Is real excellence a blessing or a curse in securing a fulfilling/rewarding career path?
In the age of measurables, calculated by the matrix of choice, individuals oftentimes are obliged to comply with set operational performance and behavioural standards. Experience with a diverse group of clients has shown that many individuals feel they have to turn down the thermostat to average, or even lower than average temperatures, to best sell themselves – Is this justifiable perception?
It seems that this approach has also permeated the recruiting process. “You are high energy”; “You will intimidate the rest of the team”; “I get you, but I am wondering if you are not too advanced for your peers” are just some of the feedback people receive when applying for what they thought were ideal positions.
I was especially taken aback this week, when a dynamic engineering graduate, with a stellar academic record, excellent peer feedback and above average people/leadership competencies, was rejected by a major organization for an entry level position. Given the extremely positive tone of the interview, he requested a post-interview debrief: “We loved you… but are looking for a rowboat… you are a speedboat” was the alarming reply. Apparently his strategic thinking and innovative ideas were not wanted until “some years down the road”. He was advised to “dumb it down” for his next interview!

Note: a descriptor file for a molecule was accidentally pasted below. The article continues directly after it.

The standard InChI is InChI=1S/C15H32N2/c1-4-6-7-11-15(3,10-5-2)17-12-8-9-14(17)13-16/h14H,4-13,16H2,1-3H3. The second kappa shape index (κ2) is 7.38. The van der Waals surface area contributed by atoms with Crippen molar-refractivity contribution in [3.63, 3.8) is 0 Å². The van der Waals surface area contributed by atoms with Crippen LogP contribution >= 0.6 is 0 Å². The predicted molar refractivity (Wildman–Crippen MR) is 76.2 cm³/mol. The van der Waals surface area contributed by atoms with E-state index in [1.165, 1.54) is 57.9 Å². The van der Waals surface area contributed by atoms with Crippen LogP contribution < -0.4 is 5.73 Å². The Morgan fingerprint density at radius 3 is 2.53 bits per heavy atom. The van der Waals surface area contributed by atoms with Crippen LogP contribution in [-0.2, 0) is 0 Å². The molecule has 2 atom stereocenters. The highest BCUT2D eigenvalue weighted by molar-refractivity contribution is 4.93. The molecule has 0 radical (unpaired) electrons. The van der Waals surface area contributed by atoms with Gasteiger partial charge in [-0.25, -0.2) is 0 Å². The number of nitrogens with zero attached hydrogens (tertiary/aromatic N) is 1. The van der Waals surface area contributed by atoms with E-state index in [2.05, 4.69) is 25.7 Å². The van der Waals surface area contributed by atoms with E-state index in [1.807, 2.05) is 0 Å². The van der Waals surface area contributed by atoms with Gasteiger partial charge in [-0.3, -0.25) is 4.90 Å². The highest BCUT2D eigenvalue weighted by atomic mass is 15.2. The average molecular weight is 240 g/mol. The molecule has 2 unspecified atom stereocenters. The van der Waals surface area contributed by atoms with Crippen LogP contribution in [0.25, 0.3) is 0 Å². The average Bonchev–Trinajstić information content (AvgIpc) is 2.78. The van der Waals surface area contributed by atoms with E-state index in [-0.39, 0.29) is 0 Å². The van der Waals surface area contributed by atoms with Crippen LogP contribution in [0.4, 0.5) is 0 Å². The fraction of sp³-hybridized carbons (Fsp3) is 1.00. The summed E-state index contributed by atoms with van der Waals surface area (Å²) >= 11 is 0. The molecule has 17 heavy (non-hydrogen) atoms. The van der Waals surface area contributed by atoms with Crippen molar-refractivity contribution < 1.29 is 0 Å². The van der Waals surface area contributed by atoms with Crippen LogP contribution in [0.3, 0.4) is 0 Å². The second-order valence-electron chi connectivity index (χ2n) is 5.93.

None of this makes sense to me! Surely an employer would grab such an individual and groom him for a position that would allow his ability to flourish? My work with graduating students over the years leads me to believe that this not an isolated incident. Much like a litigation lawyer asking for strictly “Yes/No” answers, the current trend to rigorously use the behavioural interview format, at times ignoring nuance, and stifling lateral thinking interviewees! The mesage sems to have become more important han the person! Have individuals been reduced to mere workplace commodities?
Our career planning, job search/interview and career transition programs prefer to encourage candidates to look for positions/organizations that will fully accommodate rather than curb their contribution. In our experience, full and pleasurable investment of all competencies is the first step in achieving career fulfillment!
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